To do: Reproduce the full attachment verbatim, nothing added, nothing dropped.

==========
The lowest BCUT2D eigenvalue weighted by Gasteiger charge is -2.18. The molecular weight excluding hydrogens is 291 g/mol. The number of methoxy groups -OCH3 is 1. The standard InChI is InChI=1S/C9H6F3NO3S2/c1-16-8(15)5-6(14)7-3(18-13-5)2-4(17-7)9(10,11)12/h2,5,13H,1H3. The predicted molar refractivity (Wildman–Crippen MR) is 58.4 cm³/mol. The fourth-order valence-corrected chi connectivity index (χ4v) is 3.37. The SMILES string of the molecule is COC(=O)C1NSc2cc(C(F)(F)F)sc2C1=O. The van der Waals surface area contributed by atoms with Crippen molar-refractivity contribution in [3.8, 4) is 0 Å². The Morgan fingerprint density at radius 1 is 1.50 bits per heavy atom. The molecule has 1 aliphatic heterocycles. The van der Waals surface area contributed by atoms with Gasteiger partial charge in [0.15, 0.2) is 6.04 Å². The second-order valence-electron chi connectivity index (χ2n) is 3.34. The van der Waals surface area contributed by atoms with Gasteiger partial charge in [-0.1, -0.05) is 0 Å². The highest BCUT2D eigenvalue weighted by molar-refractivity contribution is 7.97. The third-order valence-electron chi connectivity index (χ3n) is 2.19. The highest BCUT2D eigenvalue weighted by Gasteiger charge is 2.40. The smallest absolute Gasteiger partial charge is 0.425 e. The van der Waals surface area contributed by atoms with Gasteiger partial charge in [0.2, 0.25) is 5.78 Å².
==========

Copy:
The lowest BCUT2D eigenvalue weighted by Gasteiger charge is -2.18. The molecular weight excluding hydrogens is 291 g/mol. The number of methoxy groups -OCH3 is 1. The standard InChI is InChI=1S/C9H6F3NO3S2/c1-16-8(15)5-6(14)7-3(18-13-5)2-4(17-7)9(10,11)12/h2,5,13H,1H3. The predicted molar refractivity (Wildman–Crippen MR) is 58.4 cm³/mol. The fourth-order valence-corrected chi connectivity index (χ4v) is 3.37. The SMILES string of the molecule is COC(=O)C1NSc2cc(C(F)(F)F)sc2C1=O. The van der Waals surface area contributed by atoms with Crippen molar-refractivity contribution in [3.8, 4) is 0 Å². The Morgan fingerprint density at radius 1 is 1.50 bits per heavy atom. The molecule has 1 aliphatic heterocycles. The van der Waals surface area contributed by atoms with Gasteiger partial charge in [0.15, 0.2) is 6.04 Å². The second-order valence-electron chi connectivity index (χ2n) is 3.34. The van der Waals surface area contributed by atoms with Gasteiger partial charge in [-0.1, -0.05) is 0 Å². The highest BCUT2D eigenvalue weighted by molar-refractivity contribution is 7.97. The third-order valence-electron chi connectivity index (χ3n) is 2.19. The highest BCUT2D eigenvalue weighted by Gasteiger charge is 2.40. The smallest absolute Gasteiger partial charge is 0.425 e. The van der Waals surface area contributed by atoms with Gasteiger partial charge in [0.2, 0.25) is 5.78 Å².